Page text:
Posted on: December 7, 2022, 04:14h.
Last updated on: December 7, 2022, 04:38h.
Employees at the Venetian Las Vegas will have some extra jingle in their pockets this holiday season. Operator Apollo Global Management is distributing $1,500 bonuses.
In total, the private equity firm that operates the iconic Strip venue is doling out $11 million to 7,000 full-time and flex-time workers. Those staffers are receiving the same amount regardless of role or for how long they’ve worked at the Venetian.
Venetian CEO Patrick Nichols said the cash reward to employees is the result of the integrated resort delivering outstanding performance this year. At a meeting with the Nevada Gaming Control Board (NGCB) last month, Venetian executives highlighted the venue’s strong showing in 2022.
We’re run-rating north of $600 million of (adjusted earnings) for the business relative to 2019,” Venetian CFO Robert Brimmer told the NGCB. “We’re up 27%. This is a very broad-based recovery across our business. You’re aware of the strength in the gaming numbers, but the hotel, food and beverage, and most importantly, our meeting and convention business is recovering very nicely.”
The meeting was held so Apollo could seek approval to distribute a $620 million dividend to investors. Nevada regulators later granted that move. As of October, Venetian had $300 million in excess cash on its balance sheet, indicating the dividend and employee bonuses are affordable for the operator.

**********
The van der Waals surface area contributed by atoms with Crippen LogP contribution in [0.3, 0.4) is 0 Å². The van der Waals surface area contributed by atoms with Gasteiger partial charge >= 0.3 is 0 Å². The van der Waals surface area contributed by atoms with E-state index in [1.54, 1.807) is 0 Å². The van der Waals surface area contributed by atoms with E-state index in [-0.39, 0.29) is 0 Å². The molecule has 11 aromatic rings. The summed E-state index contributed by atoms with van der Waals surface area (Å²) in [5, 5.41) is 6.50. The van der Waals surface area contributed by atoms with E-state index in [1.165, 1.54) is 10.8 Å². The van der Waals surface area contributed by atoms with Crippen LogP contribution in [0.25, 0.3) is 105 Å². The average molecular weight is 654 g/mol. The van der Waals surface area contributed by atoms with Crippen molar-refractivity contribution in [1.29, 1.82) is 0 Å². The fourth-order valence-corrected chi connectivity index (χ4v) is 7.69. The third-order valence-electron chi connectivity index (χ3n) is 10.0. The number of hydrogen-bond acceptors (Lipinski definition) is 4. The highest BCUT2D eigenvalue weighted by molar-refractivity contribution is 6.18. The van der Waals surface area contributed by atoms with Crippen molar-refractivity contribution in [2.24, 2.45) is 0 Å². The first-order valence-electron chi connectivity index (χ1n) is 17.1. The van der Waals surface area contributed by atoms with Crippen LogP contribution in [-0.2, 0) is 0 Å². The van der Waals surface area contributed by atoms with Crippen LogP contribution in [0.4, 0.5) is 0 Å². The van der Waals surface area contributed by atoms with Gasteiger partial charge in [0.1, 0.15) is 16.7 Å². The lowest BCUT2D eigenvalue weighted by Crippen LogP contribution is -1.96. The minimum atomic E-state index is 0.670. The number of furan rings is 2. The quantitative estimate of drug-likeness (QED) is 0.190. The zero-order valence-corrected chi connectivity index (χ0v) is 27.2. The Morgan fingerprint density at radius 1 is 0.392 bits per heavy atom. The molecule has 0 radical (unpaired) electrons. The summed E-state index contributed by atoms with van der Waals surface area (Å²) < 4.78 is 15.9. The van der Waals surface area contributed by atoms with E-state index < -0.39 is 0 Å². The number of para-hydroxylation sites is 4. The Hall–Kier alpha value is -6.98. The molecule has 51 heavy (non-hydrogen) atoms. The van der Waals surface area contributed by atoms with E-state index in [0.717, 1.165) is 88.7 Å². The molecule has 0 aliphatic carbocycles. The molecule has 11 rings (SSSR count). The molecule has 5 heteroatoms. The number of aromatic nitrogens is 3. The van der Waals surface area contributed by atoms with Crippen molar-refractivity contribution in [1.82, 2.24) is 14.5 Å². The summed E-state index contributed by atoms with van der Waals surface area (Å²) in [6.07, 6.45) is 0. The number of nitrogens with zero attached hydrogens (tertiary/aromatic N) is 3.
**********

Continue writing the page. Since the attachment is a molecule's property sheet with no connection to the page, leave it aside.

Apollo Off and Running with Venetian
In March 2021, Las Vegas Sands (NYSE: LVS) announced the sale of the Venetian, Palazzo, and Venetian Expo. to Apollo and VICI Properties (NYSE: VICI) for $6.25 billion. Apollo paid $2.25 billion for the operating rights to the venues, while VICI shelled out $4 billion for the real estate. The transaction closed earlier this year.
Venetian is experiencing better-than-forecast results across the board, with Brimmer noting the venue outperformed in terms of occupancy rates, gross gaming revenue (GGR), food and beverage sales, and meetings and convention business.
The point about vibrancy in convention activity is vital, because industry observers expect that will be a source of strength for Strip operators in 2023.
Following COVID-19 shutdowns, many employers and staffers are ready to return to face-to-face interactions with colleagues and clients. Various surveys confirm that’s still an integral way of conducting business, and Las Vegas remains one of the most desirable destinations to do just that.
Apollo Capital Committed to Venetian
Apollo isn’t resting on Venetian’s laurels. Rather, the private equity firm is overtly displaying its commitment to improving the venue.
In October, it was revealed Apollo is planning to allocate $1 billion or more to enhancing the Venetian. That’s a tidy sum, particularly when Las Vegas Sands spent $1.5 billion to build the venue, which opened in May 1999.
The private equity giant owns gaming assets of various types around the world, and signaled at the aforementioned NGCB meeting it’s interested in adding to that portfolio.